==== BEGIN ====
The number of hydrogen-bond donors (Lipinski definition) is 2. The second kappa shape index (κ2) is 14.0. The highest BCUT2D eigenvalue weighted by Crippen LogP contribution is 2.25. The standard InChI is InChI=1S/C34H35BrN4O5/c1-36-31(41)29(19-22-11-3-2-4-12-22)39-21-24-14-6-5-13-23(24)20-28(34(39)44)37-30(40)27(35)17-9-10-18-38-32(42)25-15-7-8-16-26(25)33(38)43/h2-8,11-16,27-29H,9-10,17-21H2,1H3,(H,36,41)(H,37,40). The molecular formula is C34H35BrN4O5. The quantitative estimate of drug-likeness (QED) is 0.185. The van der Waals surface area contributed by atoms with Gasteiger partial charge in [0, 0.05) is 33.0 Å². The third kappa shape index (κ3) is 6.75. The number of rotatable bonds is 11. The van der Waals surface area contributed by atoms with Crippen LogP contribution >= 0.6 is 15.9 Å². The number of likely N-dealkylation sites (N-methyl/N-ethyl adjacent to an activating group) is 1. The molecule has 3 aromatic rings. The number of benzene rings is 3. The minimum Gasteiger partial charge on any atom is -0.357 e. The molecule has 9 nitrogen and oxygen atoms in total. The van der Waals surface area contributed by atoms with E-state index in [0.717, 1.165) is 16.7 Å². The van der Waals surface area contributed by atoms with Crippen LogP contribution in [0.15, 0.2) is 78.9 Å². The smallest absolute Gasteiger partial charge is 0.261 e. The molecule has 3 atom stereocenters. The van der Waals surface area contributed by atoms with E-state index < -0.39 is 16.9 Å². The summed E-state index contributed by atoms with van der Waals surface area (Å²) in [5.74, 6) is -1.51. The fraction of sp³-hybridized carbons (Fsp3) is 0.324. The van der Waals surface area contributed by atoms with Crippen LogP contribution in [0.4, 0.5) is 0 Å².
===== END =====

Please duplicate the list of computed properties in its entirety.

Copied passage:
The number of hydrogen-bond donors (Lipinski definition) is 2. The second kappa shape index (κ2) is 14.0. The highest BCUT2D eigenvalue weighted by Crippen LogP contribution is 2.25. The standard InChI is InChI=1S/C34H35BrN4O5/c1-36-31(41)29(19-22-11-3-2-4-12-22)39-21-24-14-6-5-13-23(24)20-28(34(39)44)37-30(40)27(35)17-9-10-18-38-32(42)25-15-7-8-16-26(25)33(38)43/h2-8,11-16,27-29H,9-10,17-21H2,1H3,(H,36,41)(H,37,40). The molecular formula is C34H35BrN4O5. The quantitative estimate of drug-likeness (QED) is 0.185. The van der Waals surface area contributed by atoms with Gasteiger partial charge in [0, 0.05) is 33.0 Å². The third kappa shape index (κ3) is 6.75. The number of rotatable bonds is 11. The van der Waals surface area contributed by atoms with Crippen LogP contribution >= 0.6 is 15.9 Å². The number of likely N-dealkylation sites (N-methyl/N-ethyl adjacent to an activating group) is 1. The molecule has 3 aromatic rings. The number of benzene rings is 3. The minimum Gasteiger partial charge on any atom is -0.357 e. The molecule has 9 nitrogen and oxygen atoms in total. The van der Waals surface area contributed by atoms with E-state index in [0.717, 1.165) is 16.7 Å². The van der Waals surface area contributed by atoms with Crippen LogP contribution in [0.15, 0.2) is 78.9 Å². The smallest absolute Gasteiger partial charge is 0.261 e. The molecule has 3 atom stereocenters. The van der Waals surface area contributed by atoms with E-state index < -0.39 is 16.9 Å². The summed E-state index contributed by atoms with van der Waals surface area (Å²) in [5.74, 6) is -1.51. The fraction of sp³-hybridized carbons (Fsp3) is 0.324. The van der Waals surface area contributed by atoms with Crippen LogP contribution in [0.4, 0.5) is 0 Å².